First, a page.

Time ravages living organisms. It’s a fact of life. Bones become brittle, spines slowly shrink, walking becomes more taxing and precarious, joints become stiff and less flexible, and muscles lose tone and strength with each passing year.
According to the learned folks at Mount Sinai: “Bones become more brittle and may break more easily. Overall height decreases, mainly because the trunk and spine shorten. Breakdown of the joints may lead to inflammation, pain, stiffness and deformity. Joint changes affect almost all older people. These changes range from minor stiffness to severe arthritis.
“The posture may become more stooped (bent). The knees and hips may become more flexed. The neck may tilt, and the shoulders may narrow while the pelvis becomes wider. Movement slows and may become limited. The walking pattern (gait) becomes slower and shorter. Walking may become unsteady, and there is less arm swinging. Older people get tired more easily and have less energy.
“Strength and endurance change. Loss of muscle mass reduces strength.”
Unfortunately, these changes are natural and will eventually overcome all of us, but there are ways to slow the ominous passing of time. A recent addition to the staff of Spine & Sport Bermuda, Dr Katelyn Trenouth, outlined how our bodies change as we age, and how the encroachment of time can be best managed:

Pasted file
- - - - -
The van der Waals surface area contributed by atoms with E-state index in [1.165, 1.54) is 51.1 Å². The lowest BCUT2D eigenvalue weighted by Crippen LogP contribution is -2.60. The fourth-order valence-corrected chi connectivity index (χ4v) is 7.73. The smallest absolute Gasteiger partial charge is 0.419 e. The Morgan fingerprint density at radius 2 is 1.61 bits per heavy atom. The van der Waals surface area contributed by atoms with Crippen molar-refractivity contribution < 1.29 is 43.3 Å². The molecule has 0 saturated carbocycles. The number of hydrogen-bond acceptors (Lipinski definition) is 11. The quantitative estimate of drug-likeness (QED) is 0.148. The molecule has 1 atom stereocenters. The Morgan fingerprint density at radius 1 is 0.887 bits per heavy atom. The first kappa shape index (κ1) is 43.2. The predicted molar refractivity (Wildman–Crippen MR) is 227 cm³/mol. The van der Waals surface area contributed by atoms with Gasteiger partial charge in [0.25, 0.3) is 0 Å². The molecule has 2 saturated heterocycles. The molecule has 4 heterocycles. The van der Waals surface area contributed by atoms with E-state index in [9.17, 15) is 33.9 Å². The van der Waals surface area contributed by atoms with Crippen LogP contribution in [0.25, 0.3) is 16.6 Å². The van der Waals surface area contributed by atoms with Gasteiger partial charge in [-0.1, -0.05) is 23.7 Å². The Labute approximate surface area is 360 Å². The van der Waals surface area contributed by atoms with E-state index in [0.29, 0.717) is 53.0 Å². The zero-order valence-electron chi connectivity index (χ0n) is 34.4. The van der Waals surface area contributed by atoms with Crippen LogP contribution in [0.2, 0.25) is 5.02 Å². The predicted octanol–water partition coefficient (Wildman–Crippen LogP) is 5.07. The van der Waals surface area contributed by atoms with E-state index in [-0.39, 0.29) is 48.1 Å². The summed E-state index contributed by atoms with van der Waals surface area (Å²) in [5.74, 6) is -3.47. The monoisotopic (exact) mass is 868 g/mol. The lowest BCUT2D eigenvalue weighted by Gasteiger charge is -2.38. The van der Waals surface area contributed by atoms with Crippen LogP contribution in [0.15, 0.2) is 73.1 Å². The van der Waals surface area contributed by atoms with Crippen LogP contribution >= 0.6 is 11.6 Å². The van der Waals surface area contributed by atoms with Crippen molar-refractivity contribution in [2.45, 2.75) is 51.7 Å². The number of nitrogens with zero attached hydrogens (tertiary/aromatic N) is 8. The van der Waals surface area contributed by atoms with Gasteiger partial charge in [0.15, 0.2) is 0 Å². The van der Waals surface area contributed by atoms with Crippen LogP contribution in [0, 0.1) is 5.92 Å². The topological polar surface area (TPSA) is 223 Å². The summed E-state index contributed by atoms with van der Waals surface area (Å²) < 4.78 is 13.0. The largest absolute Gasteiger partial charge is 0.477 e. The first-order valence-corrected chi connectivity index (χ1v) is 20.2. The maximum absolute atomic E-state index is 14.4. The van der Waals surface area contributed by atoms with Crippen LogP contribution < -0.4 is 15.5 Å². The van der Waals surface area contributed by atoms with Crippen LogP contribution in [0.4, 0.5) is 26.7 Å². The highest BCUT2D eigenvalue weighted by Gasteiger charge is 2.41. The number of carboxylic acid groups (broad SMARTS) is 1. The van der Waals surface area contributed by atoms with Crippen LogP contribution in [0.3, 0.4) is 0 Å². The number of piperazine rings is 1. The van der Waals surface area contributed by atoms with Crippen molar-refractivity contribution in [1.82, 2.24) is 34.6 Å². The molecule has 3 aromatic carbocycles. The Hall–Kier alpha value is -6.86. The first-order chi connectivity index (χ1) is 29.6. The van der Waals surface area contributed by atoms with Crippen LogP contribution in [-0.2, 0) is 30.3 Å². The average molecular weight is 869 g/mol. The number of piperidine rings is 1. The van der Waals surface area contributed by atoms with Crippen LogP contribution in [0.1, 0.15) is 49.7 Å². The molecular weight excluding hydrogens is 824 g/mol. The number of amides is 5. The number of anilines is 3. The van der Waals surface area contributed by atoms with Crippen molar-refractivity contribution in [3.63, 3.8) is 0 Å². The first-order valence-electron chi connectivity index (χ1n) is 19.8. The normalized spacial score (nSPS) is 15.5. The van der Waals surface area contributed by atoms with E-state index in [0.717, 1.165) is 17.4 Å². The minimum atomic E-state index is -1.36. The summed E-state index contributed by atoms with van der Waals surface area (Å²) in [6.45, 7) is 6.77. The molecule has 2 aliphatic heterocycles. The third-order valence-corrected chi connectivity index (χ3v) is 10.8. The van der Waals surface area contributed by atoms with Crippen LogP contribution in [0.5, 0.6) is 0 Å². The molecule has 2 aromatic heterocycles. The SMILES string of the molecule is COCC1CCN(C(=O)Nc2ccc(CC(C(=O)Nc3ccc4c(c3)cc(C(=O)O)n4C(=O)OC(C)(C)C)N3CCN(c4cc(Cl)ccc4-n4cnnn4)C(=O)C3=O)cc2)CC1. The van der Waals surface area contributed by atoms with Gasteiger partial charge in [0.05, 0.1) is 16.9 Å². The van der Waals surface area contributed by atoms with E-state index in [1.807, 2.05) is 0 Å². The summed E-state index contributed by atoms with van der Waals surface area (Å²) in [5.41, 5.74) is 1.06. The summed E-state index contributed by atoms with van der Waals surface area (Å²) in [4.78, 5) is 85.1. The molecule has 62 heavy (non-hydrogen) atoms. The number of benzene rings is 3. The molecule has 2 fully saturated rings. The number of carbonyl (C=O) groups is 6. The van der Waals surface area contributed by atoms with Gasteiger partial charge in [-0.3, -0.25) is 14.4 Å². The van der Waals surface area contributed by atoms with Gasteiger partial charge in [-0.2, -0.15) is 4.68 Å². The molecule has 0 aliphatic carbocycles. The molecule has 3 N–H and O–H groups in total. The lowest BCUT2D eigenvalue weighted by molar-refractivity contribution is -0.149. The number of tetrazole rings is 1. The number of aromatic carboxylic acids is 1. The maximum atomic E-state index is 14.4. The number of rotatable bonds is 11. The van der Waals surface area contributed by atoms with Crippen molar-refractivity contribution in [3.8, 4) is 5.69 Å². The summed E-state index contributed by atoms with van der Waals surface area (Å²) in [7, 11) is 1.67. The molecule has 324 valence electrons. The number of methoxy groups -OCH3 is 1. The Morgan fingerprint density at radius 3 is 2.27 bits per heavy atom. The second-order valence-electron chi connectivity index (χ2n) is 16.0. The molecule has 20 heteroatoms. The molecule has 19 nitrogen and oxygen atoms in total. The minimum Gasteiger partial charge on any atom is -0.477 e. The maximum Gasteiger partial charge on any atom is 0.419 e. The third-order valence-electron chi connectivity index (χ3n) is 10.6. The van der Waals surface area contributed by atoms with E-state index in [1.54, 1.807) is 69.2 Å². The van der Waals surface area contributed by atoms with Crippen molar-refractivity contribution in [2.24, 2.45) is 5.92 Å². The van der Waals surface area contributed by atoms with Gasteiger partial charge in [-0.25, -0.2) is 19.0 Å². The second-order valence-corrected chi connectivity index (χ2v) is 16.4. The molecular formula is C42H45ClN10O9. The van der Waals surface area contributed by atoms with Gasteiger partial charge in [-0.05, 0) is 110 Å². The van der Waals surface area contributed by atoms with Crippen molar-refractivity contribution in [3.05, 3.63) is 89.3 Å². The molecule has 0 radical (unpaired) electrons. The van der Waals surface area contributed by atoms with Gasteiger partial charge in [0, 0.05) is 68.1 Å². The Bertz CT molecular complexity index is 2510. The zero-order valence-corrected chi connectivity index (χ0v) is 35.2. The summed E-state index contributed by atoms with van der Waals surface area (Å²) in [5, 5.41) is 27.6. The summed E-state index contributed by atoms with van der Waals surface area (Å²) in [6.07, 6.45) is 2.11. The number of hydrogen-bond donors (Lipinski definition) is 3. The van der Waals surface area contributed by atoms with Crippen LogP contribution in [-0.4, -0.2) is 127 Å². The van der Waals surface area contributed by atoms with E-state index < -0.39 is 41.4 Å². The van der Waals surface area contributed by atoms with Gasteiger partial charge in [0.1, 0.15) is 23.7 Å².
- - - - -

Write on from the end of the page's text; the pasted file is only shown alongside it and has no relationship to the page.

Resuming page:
“As we age, we tend to lose lean muscle mass, and develop more brittle bones and stiffer joints. Our muscles demonstrate a loss of tone partly due to an increase in fat deposition and may become more rigid. Lubricating fluid within the joints decreases, which tends to accelerate cartilage degeneration, especially in the spine, hips and knees. Some bones may thicken or undergo mineral deposition, creating visible nodules around the hands and feet, for example.
“The most effective and well-researched way to keep our musculoskeletal system healthy is through exercise. A combination of aerobic activity, strength/resistance training, and mobility/stretching is incredibly effective in combatting age-related changes. Hydration and a well-balanced diet with adequate macro- and micro-nutrients are also critical in fueling proper musculoskeletal function.”
Lifestyle, diet and mobility are directly affected by musculoskeletal health throughout our lives – so taking care of your body now will go a long way toward slowing the deterioration ahead, no matter your age.
Dr Trenouth espoused the virtues of science in helping to maintain a strong musculoskeletal system: “While diet and exercise are critical in maintaining the health of our musculoskeletal system, there are additional avenues to explore in reaching optimal function. For example, there are programmes available that can accurately analyse a person’s lean muscle mass, body fat percentage, visceral (organ) fat percentage, hydration level, electrolyte balance, risk of bone/muscle loss, and more. These metrics may help to identify any areas that require improvement. Functional blood tests through a medical professional may also be beneficial to identify pre-existing conditions or risk factors in the development of conditions that affect bone and joint health.”